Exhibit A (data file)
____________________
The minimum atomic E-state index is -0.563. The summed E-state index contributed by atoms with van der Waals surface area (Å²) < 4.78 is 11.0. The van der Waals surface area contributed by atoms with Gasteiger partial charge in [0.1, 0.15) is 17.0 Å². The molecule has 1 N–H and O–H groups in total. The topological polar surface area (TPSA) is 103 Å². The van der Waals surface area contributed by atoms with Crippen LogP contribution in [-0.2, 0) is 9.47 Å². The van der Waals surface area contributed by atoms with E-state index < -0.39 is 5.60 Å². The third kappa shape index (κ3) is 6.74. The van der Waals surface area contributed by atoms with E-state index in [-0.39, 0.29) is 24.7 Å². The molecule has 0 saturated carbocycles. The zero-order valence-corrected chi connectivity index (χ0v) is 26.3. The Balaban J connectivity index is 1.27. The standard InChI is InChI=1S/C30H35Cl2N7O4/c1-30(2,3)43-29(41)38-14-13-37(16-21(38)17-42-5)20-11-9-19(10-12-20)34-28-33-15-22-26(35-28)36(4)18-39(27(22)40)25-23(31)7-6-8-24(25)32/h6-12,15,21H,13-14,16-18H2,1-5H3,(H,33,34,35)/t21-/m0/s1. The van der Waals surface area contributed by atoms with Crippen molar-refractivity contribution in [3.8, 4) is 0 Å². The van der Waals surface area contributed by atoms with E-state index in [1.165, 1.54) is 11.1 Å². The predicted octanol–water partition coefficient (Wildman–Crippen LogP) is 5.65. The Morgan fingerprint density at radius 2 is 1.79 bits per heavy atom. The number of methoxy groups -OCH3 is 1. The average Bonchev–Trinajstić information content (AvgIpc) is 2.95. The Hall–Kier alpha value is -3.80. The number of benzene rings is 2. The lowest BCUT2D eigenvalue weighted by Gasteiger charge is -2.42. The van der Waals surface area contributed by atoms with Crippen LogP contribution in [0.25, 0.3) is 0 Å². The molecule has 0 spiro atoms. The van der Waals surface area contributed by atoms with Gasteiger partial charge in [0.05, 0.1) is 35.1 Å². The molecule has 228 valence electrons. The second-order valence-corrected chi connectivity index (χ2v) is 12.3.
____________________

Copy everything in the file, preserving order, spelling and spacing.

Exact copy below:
The minimum atomic E-state index is -0.563. The summed E-state index contributed by atoms with van der Waals surface area (Å²) < 4.78 is 11.0. The van der Waals surface area contributed by atoms with Gasteiger partial charge in [0.1, 0.15) is 17.0 Å². The molecule has 1 N–H and O–H groups in total. The topological polar surface area (TPSA) is 103 Å². The van der Waals surface area contributed by atoms with Crippen LogP contribution in [-0.2, 0) is 9.47 Å². The van der Waals surface area contributed by atoms with E-state index < -0.39 is 5.60 Å². The third kappa shape index (κ3) is 6.74. The van der Waals surface area contributed by atoms with E-state index in [-0.39, 0.29) is 24.7 Å². The molecule has 0 saturated carbocycles. The zero-order valence-corrected chi connectivity index (χ0v) is 26.3. The Balaban J connectivity index is 1.27. The standard InChI is InChI=1S/C30H35Cl2N7O4/c1-30(2,3)43-29(41)38-14-13-37(16-21(38)17-42-5)20-11-9-19(10-12-20)34-28-33-15-22-26(35-28)36(4)18-39(27(22)40)25-23(31)7-6-8-24(25)32/h6-12,15,21H,13-14,16-18H2,1-5H3,(H,33,34,35)/t21-/m0/s1. The van der Waals surface area contributed by atoms with Crippen molar-refractivity contribution in [3.8, 4) is 0 Å². The van der Waals surface area contributed by atoms with E-state index in [1.165, 1.54) is 11.1 Å². The predicted octanol–water partition coefficient (Wildman–Crippen LogP) is 5.65. The Morgan fingerprint density at radius 2 is 1.79 bits per heavy atom. The number of methoxy groups -OCH3 is 1. The average Bonchev–Trinajstić information content (AvgIpc) is 2.95. The Hall–Kier alpha value is -3.80. The number of benzene rings is 2. The lowest BCUT2D eigenvalue weighted by Gasteiger charge is -2.42. The van der Waals surface area contributed by atoms with Crippen LogP contribution in [0.25, 0.3) is 0 Å². The molecule has 0 spiro atoms. The van der Waals surface area contributed by atoms with Gasteiger partial charge in [0.05, 0.1) is 35.1 Å². The molecule has 228 valence electrons. The second-order valence-corrected chi connectivity index (χ2v) is 12.3.